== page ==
In-Cloud Supersaturation Derived from CCN Measurements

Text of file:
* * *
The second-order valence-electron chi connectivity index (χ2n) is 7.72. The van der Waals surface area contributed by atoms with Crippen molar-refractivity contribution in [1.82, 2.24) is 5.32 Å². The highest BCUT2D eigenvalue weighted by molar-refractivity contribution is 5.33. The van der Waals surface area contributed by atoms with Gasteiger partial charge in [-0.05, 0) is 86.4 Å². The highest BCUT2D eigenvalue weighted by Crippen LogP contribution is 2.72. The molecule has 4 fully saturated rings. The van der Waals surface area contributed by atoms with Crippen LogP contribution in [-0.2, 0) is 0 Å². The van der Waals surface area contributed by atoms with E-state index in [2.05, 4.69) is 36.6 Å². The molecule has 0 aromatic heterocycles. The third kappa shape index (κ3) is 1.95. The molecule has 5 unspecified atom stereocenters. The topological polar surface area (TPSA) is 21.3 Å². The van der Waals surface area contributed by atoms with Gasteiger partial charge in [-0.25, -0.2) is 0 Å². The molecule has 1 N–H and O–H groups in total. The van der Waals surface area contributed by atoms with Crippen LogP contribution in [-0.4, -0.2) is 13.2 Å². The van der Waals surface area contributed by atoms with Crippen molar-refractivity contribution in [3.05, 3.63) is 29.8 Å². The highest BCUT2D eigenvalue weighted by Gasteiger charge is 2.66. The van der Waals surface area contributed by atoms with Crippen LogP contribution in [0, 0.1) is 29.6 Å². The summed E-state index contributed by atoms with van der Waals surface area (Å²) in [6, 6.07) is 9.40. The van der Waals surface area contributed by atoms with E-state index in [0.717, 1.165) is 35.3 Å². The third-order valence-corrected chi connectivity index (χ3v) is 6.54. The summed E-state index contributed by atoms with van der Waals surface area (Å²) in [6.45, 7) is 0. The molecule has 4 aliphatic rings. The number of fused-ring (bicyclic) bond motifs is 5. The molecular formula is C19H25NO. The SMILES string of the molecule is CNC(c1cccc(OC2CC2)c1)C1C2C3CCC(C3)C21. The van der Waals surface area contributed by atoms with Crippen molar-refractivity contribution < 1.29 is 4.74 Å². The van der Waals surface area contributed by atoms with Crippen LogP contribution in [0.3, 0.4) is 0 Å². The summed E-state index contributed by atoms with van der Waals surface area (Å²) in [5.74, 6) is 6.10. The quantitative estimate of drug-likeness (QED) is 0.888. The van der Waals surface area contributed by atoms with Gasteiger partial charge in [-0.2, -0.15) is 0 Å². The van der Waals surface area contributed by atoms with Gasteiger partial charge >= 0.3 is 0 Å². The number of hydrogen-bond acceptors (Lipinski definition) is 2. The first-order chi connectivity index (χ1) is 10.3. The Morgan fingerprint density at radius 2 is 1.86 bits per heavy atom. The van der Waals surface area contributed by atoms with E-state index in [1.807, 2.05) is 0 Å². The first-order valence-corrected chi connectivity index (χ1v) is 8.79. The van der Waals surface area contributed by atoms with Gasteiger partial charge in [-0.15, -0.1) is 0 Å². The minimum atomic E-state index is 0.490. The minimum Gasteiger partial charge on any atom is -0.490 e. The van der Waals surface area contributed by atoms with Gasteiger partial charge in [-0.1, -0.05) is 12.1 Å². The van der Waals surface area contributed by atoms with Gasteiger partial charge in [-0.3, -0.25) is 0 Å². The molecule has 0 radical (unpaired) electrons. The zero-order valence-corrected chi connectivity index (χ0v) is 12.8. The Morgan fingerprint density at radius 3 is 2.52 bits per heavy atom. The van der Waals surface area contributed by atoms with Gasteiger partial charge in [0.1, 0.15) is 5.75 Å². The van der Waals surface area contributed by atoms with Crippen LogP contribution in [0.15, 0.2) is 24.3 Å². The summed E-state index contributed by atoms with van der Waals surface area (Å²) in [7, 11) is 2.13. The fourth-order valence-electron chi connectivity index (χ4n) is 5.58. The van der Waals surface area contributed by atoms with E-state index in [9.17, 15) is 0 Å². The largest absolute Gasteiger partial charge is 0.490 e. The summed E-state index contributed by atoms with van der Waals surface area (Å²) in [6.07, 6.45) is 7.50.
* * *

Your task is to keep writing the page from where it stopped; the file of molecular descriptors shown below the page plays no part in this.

The Eastern Pacific Emitted Aerosol Cloud Experiment (E-PEACE) included a targeted aircraft campaign off the coast of Monterey, California, in July and August 2011. The Center for Interdisciplinary Remotely-Piloted Aircraft Studies (CIRPAS) Twin Otter aircraft made measurements of aerosol and cloud properties targeting three types of emissions in the stratocumulus-rich northeastern Pacific: smoke emissions from the R/V Point Sur, salt aerosol released by the Twin Otter, and emissions from cargo ships. In-cloud measurements sampled cloud residuals from behind a counterflow virtual impactor (CVI.) A cloud condensation nuclei (CCN) spectrometer (a Droplet Measurement Technologies Continuous Flow Streamwise Thermal Gradient Chamber operating in Scanning Flow CCN Analysis mode) aboard the Twin Otter provided CCN spectra once every forty seconds and are used to derive ambient supersaturation. We present the effects of aerosol perturbations on cloud droplet properties and in-cloud supersaturation for a variety of environments sampled during E-PEACE.